Saints, Mickey Loomis know what they’re doing when they kick the can down the road
We seem to hear the same thing about this time every year.
It is spoken on television and radio as well as in friendly conversations.
It is written about on the Internet and in newspapers.
“The Saints can’t keep kicking the can down the road,” the warning begins.
Then comes the dire prediction: “One year soon the bill is going to come due and it’ll take them years to recover.”
Chicken Littles have been saying this for at least a decade.
But it sure looks like the Saints can indeed kick that can down the road.
And keep kicking it.
They have won four consecutive NFC South titles, so they haven’t eaten any balloon payments recently.
It’s true that this recent run was preceded by three straight 7-9 seasons (2014-2016), but the primary causes of that drop-off were poor drafts (Stanley Jean-Batiste, Stephone Anthony, Garrett Grayson, etc.) and misses on some high-priced free agents (Jairus Byrd, Brandon Browne, C.J. Spiller, etc.).
Sure, along the way the Saints have had to make personnel decisions that they would have preferred not to make just because they needed the savings to get under the salary cap.
That’s true of all good organizations.
Any organization that is routinely tens of millions of dollars under the salary cap is going to field one of the worst teams in the NFL.
Really good NFL players are expensive. The really good organizations spend what is necessary to get and retain enough of them to have the kind of success the Saints have had since Sean Payton arrived in 2006.
The job of executives and coaches is to spend what is practical and necessary to be successful in each season. That requires carefully handling the current needs without mortgaging the future.
The Saints are good at this.
Sure this off-season is especially challenging for the Saints as it is for everyone else because of economic difficulties borne of COVID-related reductions in revenue.
The salary cap this season went down 8 percent compared to the norm of going up about 7 percent annually.
So everyone has significantly less room under the cap than they anticipated when they made their money decisions a year ago.
For the Saints that meant getting rid of more than $100 million in cap dollars before the start of the new NFL year next Wednesday. They are 80 percent or so of the way there.
They have lost important players who will be difficult to replace without a significant drop-off – Janoris Jenkins, Emmanuel Sanders, Thomas Morstead, Jared Cook, Josh Hill, Kwon Alexander, perhaps Malcolm Brown and probably others to come.
Loomis has placed the franchise tag on Marcus Williams and adjusted the numbers of several players such as Michael Thomas, Cameron Jordan, Demario Davis, Andrus Peat, Wil Lutz and Malcolm Jenkins.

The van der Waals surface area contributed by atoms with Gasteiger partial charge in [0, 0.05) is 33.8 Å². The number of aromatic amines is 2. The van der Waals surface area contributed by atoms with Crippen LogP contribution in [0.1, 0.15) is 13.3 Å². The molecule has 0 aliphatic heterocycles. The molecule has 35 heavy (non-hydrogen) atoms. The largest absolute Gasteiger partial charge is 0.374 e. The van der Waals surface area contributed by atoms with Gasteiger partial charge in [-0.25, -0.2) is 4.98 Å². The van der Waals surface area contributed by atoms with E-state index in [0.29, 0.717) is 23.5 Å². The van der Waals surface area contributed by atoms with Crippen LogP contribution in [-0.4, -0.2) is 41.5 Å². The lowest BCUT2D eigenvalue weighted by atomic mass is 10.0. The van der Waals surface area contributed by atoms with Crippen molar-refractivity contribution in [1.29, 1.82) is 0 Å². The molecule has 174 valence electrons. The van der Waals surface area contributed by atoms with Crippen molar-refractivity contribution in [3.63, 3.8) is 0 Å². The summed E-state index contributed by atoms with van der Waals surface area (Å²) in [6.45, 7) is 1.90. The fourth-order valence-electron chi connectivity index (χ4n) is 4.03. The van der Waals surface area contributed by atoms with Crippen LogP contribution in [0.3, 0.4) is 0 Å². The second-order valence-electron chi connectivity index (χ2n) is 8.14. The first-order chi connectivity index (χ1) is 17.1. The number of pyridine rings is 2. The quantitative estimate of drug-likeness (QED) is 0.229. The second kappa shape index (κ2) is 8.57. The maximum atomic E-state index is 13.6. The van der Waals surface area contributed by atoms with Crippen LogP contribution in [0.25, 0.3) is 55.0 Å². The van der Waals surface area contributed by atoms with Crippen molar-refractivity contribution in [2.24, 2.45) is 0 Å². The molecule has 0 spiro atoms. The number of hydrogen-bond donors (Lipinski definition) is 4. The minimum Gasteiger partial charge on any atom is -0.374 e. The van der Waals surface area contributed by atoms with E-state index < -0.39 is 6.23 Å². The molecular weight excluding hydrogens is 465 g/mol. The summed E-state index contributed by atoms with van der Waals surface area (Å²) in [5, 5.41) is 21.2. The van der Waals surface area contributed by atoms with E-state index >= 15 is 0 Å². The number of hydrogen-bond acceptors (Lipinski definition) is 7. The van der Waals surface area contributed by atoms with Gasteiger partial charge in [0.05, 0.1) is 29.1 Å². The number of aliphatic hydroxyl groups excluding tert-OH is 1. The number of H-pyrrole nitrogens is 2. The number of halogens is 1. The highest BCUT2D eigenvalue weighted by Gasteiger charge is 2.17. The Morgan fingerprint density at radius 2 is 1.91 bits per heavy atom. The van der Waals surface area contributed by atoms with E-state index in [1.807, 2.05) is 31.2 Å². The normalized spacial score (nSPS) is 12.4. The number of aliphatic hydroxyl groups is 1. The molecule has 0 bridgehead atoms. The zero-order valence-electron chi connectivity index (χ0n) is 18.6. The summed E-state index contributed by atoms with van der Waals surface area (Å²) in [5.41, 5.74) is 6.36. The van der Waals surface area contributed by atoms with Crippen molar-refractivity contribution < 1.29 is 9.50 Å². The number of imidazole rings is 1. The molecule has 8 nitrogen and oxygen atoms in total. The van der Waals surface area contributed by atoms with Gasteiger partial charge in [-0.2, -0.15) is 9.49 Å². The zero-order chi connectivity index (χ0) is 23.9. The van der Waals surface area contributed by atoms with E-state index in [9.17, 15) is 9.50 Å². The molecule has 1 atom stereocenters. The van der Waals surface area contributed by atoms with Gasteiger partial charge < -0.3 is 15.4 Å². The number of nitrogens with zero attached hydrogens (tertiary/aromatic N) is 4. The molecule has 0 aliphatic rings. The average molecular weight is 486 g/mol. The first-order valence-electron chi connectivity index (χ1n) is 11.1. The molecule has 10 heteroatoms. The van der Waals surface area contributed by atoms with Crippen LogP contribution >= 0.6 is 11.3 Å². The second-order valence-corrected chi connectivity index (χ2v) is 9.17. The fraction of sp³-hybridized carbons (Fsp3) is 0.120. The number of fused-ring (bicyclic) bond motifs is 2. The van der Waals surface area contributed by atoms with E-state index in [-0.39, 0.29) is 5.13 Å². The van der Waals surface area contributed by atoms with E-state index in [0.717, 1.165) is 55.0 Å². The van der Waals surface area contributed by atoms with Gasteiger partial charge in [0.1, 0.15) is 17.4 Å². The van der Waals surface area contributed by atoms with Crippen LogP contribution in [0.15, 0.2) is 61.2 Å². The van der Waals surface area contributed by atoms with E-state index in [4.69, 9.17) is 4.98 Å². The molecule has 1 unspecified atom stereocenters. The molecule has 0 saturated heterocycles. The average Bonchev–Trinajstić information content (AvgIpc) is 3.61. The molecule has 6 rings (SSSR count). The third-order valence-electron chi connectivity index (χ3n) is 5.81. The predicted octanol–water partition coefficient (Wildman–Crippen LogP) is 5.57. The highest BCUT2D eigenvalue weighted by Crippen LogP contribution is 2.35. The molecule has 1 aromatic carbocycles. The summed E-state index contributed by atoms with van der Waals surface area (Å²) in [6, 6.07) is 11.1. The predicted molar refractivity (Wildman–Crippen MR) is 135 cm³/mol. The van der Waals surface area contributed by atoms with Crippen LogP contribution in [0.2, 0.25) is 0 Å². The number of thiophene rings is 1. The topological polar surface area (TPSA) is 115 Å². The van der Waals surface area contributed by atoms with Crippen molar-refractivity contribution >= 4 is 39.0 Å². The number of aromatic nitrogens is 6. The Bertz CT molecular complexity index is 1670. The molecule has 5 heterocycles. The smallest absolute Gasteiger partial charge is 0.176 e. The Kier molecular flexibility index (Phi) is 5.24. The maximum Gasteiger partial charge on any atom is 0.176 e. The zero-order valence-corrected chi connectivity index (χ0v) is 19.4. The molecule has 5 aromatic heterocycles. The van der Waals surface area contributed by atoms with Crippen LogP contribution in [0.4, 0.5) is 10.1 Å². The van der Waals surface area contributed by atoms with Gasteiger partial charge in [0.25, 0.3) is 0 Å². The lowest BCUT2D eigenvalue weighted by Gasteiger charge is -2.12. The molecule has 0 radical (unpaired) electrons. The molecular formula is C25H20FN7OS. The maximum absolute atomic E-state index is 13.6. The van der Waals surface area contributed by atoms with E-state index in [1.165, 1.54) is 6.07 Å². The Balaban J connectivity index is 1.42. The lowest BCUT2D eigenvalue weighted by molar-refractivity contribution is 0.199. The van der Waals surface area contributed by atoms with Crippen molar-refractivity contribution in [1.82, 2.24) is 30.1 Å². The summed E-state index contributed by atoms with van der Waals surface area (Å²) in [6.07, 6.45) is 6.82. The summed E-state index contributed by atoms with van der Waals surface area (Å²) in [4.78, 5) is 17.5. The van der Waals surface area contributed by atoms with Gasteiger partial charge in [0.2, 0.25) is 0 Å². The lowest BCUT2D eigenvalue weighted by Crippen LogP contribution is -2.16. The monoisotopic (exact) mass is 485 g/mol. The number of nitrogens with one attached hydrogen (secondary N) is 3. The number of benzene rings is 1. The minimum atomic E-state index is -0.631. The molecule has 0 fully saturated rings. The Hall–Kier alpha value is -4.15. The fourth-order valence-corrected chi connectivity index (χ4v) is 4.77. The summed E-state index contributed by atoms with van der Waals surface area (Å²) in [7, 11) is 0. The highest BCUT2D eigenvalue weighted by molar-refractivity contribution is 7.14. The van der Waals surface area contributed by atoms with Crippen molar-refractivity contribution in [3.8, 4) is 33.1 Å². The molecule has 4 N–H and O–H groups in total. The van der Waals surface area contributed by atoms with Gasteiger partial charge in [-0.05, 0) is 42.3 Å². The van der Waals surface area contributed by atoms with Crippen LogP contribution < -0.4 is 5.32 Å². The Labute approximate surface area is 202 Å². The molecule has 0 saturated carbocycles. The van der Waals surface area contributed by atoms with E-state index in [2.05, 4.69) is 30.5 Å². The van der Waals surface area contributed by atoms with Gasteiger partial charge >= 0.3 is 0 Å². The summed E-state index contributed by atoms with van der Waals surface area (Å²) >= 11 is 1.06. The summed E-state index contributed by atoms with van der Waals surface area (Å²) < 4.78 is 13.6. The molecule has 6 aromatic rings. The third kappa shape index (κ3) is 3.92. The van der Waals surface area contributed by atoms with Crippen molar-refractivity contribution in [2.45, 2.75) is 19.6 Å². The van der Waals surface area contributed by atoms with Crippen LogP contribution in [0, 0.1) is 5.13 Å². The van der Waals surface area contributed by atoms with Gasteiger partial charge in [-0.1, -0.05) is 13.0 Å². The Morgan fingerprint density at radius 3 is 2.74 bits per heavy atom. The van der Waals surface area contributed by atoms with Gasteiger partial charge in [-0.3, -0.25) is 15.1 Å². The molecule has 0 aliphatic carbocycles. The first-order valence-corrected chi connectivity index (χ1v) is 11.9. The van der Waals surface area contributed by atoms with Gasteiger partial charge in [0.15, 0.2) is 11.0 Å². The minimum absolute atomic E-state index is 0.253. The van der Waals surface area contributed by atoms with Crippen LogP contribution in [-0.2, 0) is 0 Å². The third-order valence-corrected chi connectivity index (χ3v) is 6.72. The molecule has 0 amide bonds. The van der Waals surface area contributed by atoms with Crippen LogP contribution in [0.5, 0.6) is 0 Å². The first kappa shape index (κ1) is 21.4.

Certainly several of these transactions would have been necessary even if this were an ordinary cap year. That’s the price of doing business perennially pressed up against the cap.
The relief gained from those adjustments and others will have to be addressed in the next year or two.
The can has been kicked down the road again.
That’s how this thing works.
The Saints have a lot of work to do if they’re going to have an opportunity to win a fifth consecutive division title.
It’s not just because the reigning Super Bowl champion in Tampa Bay is in the NFC South and because Drew Brees likely will retire before next season.
It’s also because even though the Saints have managed to avoid gutting the roster, they do have to replace several significant contributors and replace others in order to complete the roster.
That will require them being judicious and astute in signing free agents because they won’t have much money to spend.
It will require smart drafting and perhaps finding multiple hidden gems among players who go undrafted.
It will require effective player development so that young players are able to thrive in expanded roles that inevitably will be thrust upon them next season.
All of that will fall on the personnel staff and the coaching staff, both of which have pretty good track records.
But as for getting the salary cap in order, we can stop the wringing of hands, gnashing of teeth and clutching of pearls.
If you have to kick the can down the road – which is essentially unavoidable to remain among the perennially most successful teams in the NFL – it’s good to have Mickey Loomis leading your team.
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Les East is a nationally renowned freelance journalist. The New Orleans area native’s blog on SportsNOLA.com was named “Best Sports Blog” in 2016 by the Press Club of New Orleans. For 2013 he was named top sports columnist in the United States by the Society of Professional Journalists. He has since become a valued contributor for CCS. The Jesuit High…